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What Happened to the ‘Conservative Court’?
Lessons learned from another year of the Roberts Court.


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Jonathan H. Adler

This time one year ago legal commentators proclaimed a new conservative era had dawned on the Supreme Court. According to this narrative, a “phalanx” of five conservative justices was launching a “counter-revolution” to imprint a right-wing ideology on the Court over the vocal objections of the Court’s four liberal justices. The result, according to Linda Greenhouse of the New York Times was a “spectacularly divided” Supreme Court yielding decisions conservatives should cheer.

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The just-concluded Supreme Court term did not hew to the script. During the 2007-08 term, the Court was neither particularly conservative nor starkly divided. Approximately one third of the Court’s decisions were decided by a 5-4 vote during 2006-07. In 2007-08, however, the Court split 5-4 only half as often, as a percentage of the Court’s docket. Moreover, only a handful of these decisions yielded ideologically predictable divisions. In cases concerning criminal sentencing, money laundering, age discrimination, and federal sovereign immunity, the justices split 5-4, but did not divide into “liberal” and “conservative” camps.

More often than not, cases were resolved by large majorities, even in cases where more division or discord was predicted. Seven justices voted to reject challenges to the constitutionality of lethal injection and the PROTECT Act, limiting virtual child pornography on the Internet, while six justice majorities upheld Indiana’s voter-ID requirement and rejected the president’s claimed authority to force state courts to abide by a decision of the International Court of Justice. The Court’s big preemption and dormant commerce clause cases also showed substantial agreement among the justices, and Justice Souter joined with the more conservative justices to limit the punitive damages owed by Exxon for the 1989 Valdez spill.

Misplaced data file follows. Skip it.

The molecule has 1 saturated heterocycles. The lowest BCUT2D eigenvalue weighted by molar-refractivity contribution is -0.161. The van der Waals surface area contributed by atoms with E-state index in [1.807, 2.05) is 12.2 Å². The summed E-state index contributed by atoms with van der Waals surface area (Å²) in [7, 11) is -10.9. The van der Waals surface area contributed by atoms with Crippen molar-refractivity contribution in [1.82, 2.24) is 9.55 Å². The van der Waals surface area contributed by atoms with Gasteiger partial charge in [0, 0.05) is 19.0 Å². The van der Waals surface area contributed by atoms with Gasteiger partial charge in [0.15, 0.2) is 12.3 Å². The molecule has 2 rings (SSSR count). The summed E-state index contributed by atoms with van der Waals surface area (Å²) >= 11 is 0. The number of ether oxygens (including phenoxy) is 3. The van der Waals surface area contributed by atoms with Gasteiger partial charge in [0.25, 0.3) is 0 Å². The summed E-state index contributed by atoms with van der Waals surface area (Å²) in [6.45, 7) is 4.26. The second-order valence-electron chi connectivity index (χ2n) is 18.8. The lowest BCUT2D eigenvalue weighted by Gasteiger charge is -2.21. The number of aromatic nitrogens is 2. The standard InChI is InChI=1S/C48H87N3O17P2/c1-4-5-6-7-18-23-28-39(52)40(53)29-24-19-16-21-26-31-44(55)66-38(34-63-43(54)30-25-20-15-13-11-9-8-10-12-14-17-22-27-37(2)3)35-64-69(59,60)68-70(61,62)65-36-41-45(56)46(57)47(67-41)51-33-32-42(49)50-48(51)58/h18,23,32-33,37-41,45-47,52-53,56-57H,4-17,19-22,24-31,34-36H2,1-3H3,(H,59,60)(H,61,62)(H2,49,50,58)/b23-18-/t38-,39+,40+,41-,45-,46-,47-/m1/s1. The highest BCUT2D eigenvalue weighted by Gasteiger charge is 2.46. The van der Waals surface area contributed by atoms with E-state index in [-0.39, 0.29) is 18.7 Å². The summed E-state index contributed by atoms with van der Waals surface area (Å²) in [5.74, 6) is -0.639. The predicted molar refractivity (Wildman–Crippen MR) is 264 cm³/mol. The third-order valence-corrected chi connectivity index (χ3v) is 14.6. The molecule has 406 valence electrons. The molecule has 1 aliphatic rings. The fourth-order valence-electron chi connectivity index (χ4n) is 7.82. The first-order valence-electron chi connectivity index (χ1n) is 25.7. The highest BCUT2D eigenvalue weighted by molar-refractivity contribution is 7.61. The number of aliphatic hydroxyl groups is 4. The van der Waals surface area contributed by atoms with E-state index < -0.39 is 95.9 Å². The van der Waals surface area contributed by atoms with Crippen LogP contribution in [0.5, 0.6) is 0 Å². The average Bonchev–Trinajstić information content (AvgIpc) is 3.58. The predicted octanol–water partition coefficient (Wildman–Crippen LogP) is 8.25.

As I noted a year ago, one reason the Court may appear more or less “conservative” or “liberal” in any given term is a function of the docket. The Court hears far fewer cases than a decade ago. As a consequence, the line up of cases in any given year can provide an unrepresentative picture of the Court as a whole, particularly given the size of the Court’s docket. So while the 2006-07 term may have seemed particularly contentious, particularly at the end, commentators erred in predicting it was a portent of things to come.



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